How one M&A deal became undone in just two years

PIMCO’s acquisition of Columbia Property Trust led to the dissolution of the latter’s purchase of Normandy Real Estate Partners, showing how quickly the pandemic changed everything.

What a difference two years can make.

In February 2020, office real estate investment trust Columbia Property Trust acquired Normandy Real Estate Management and its various vehicles for around $100 million. Just over two years later, the three funds Normandy had managed, as well as two separately managed accounts and related third-party management contracts, have been handed back to one of Normandy’s co-founders, Jeffrey Gronning, through a spinout from CPT.

The new firm, called Cannon Hill Capital Partners, will be led by Gronning, Eric Rubin and Melissa Cosgrove Donohoe, all of whom are former executives of both CPT and Normandy. The three executives will be part of a 50-person team joining Cannon Hill from CPT.

The short duration of the investment came down to one main factor: CPT’s own acquisition by four funds managed by Pacific Investment Management Company in September last year. The privatization of CPT by PIMCO for $3.9 billion – of which $1.3 billion was equity – meant there was little need for the investment management capabilities that made CPT want to buy Normandy in the first place. CPT retained the development expertise also brought over in the deal.

“It became clear to me that the investment management business was not core or strategic to what PIMCO was trying to accomplish,” Gronning told PERE.

Two of Normandy’s funds – Real Estate Fund III and Real Estate Fund IV – remain in the process of winding down, as both were raised pre-pandemic. The third fund, Normandy Opportunity Zone Fund, was raised and deployed in the last couple of years, Cosgrove Donohoe said.

Because of the relatively small interest – CPT paid $13.5 million in cash and another $86.5 million in convertible preferred units issued at $26.50 per share for 2 percent of each of the funds – the sale was seen not as a divesture of assets but a sale of a line of business, Nelson Mills, CPT chief executive officer, told PERE. Mills added that CPT could have kept Normandy after being bought by PIMCO, but it made more sense to concentrate on the properties it owned outright.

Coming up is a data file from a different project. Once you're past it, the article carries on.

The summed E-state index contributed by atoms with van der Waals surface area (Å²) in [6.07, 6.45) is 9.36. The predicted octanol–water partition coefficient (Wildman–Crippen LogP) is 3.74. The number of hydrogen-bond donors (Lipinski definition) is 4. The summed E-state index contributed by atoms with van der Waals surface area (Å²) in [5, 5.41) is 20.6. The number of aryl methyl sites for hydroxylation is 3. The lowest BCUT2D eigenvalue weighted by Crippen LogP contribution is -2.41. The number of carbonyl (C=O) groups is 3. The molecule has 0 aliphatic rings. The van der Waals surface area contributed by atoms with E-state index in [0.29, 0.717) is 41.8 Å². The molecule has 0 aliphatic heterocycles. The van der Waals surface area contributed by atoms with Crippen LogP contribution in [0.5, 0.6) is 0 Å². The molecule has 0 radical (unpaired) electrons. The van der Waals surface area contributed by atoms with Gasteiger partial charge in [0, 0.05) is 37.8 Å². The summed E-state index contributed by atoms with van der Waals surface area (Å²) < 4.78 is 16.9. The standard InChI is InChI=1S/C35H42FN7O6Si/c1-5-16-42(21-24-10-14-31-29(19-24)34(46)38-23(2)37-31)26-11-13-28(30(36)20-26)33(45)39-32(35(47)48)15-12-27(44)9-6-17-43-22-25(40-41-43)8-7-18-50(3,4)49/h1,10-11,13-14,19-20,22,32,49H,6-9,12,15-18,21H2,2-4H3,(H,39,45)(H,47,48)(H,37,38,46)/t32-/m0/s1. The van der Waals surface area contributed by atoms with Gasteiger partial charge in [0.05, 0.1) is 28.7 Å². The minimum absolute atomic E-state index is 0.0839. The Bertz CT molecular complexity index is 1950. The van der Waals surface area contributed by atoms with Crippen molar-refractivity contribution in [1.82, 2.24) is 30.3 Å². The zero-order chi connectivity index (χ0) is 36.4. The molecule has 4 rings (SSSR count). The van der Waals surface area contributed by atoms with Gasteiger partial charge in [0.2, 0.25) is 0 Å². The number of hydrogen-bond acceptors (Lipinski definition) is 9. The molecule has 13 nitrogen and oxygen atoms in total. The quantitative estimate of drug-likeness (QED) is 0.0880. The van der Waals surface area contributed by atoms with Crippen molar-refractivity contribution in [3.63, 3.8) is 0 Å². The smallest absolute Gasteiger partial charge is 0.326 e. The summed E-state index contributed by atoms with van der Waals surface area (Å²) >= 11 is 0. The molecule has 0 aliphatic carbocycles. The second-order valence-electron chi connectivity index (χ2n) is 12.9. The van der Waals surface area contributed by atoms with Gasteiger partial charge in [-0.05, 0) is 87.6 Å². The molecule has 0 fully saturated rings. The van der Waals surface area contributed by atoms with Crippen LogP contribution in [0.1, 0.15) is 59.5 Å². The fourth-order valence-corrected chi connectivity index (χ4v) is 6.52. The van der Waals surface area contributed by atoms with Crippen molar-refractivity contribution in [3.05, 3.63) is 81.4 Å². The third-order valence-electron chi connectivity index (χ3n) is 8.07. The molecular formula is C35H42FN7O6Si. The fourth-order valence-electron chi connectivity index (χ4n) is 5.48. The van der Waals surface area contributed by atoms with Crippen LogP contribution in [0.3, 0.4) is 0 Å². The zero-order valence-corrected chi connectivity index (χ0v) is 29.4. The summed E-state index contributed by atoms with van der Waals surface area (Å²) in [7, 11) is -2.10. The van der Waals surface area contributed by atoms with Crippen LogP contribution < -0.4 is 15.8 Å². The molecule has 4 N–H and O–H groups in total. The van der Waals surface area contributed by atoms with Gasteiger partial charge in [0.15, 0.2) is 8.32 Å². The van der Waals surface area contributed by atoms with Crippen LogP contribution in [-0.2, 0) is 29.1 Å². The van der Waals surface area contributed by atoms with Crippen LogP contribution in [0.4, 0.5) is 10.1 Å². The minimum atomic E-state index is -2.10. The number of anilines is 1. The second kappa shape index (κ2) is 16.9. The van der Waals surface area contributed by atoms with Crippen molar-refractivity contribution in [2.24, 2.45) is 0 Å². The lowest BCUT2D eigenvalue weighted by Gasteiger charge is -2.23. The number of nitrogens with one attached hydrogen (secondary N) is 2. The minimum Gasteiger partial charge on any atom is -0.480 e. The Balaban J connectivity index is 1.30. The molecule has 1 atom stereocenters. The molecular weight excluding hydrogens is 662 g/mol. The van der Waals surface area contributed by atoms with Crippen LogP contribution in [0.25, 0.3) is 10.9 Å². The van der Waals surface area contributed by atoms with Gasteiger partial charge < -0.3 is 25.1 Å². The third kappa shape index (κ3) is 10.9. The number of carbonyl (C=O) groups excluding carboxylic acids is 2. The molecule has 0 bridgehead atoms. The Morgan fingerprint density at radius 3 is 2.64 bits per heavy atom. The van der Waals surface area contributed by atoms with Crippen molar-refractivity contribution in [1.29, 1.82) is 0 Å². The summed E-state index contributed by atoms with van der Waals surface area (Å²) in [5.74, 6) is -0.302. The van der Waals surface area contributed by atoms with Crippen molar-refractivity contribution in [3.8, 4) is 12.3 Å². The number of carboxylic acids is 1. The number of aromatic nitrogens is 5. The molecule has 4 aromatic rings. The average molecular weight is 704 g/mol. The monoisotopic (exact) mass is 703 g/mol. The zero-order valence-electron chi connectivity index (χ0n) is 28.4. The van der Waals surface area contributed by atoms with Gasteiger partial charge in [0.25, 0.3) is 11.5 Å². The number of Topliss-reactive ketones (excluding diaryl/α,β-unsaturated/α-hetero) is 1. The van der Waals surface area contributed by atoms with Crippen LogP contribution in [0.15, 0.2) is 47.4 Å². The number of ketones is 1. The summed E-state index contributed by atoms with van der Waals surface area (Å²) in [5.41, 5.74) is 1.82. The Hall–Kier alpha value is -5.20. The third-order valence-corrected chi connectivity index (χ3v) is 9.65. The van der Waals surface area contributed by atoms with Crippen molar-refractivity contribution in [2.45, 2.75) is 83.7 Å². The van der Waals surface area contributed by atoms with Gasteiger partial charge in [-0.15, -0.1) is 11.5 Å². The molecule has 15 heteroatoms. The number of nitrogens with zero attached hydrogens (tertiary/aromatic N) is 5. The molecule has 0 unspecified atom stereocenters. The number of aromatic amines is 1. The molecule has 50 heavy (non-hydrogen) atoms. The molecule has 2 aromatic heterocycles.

“I believe that being focused on the main business, where 98 percent of our value is, seemed to make more sense,” Mills said.

A sale spurred by the pandemic

When CPT bought Normandy, the REIT had not yet considered selling itself. The pandemic, however, changed the calculus for CPT. At the end of 2019, the REIT was trading at $16.47 per share, according to Netcials, an online stock report provider. By the end of Q1 2020, the daily price had dropped to $11.34, reaching a nadir of $8.86 during Q3 2020. While it somewhat rebounded over the following year, CPT’s stock price would not return to its pre-pandemic level until PIMCO paid $19.30 per share, a 27 percent premium at the time, in September 2021.

The precipitous fall was due to CPT’s focus on office, one of the worst-faring sectors in the pandemic. Being taken private was a good thing, Mills said, adding that shares were trading below their underlying asset value for most of the pandemic, making it difficult to raise additional capital. The REIT held 18 assets at the time of the sale, some of which are partly owned with Allianz Real Estate via a joint venture that first formed in 2017.

In Normandy’s funds, three New York office properties remain under the purview of both firms: Terminal Warehouse, 101 Franklin and 799 Broadway. CPT holds either a majority stake or an even 50/50 stake in all three properties. When those assets are wound down in the next few years, both firms said they could work together again on projects, although no concrete plans exist currently.

Starting over

With Normandy’s funds not fitting into PIMCO’s future plans, the three founding partners knew it was time to go their own way. “For us, it yielded an opportunity to unwind what we had done a couple of years before,” Gronning said. “[We could] start a new independent company that we control and have the opportunity to go out and grow.”

Almost all of the staff that came over to the new firm – around three quarters of which were original Normandy employees – were already working on the assets still held in the Normandy funds and other accounts.  That portfolio encompasses around $4 billion in gross asset value and 11 million square feet of office, life sciences and residential properties.

Across the Normandy vehicles, the new firm also assumes around 40 institutional relationships, as well as a couple of hundred high-net-worth clients from whom to raise new capital in due course. The group has not raised a new fund since Normandy was sold to CPT, but Gronning said he would not consider Cannon Hill to be a first-time fund manager.

“We’re a new name but not a new company. We’re not a start-up,” Gronning said.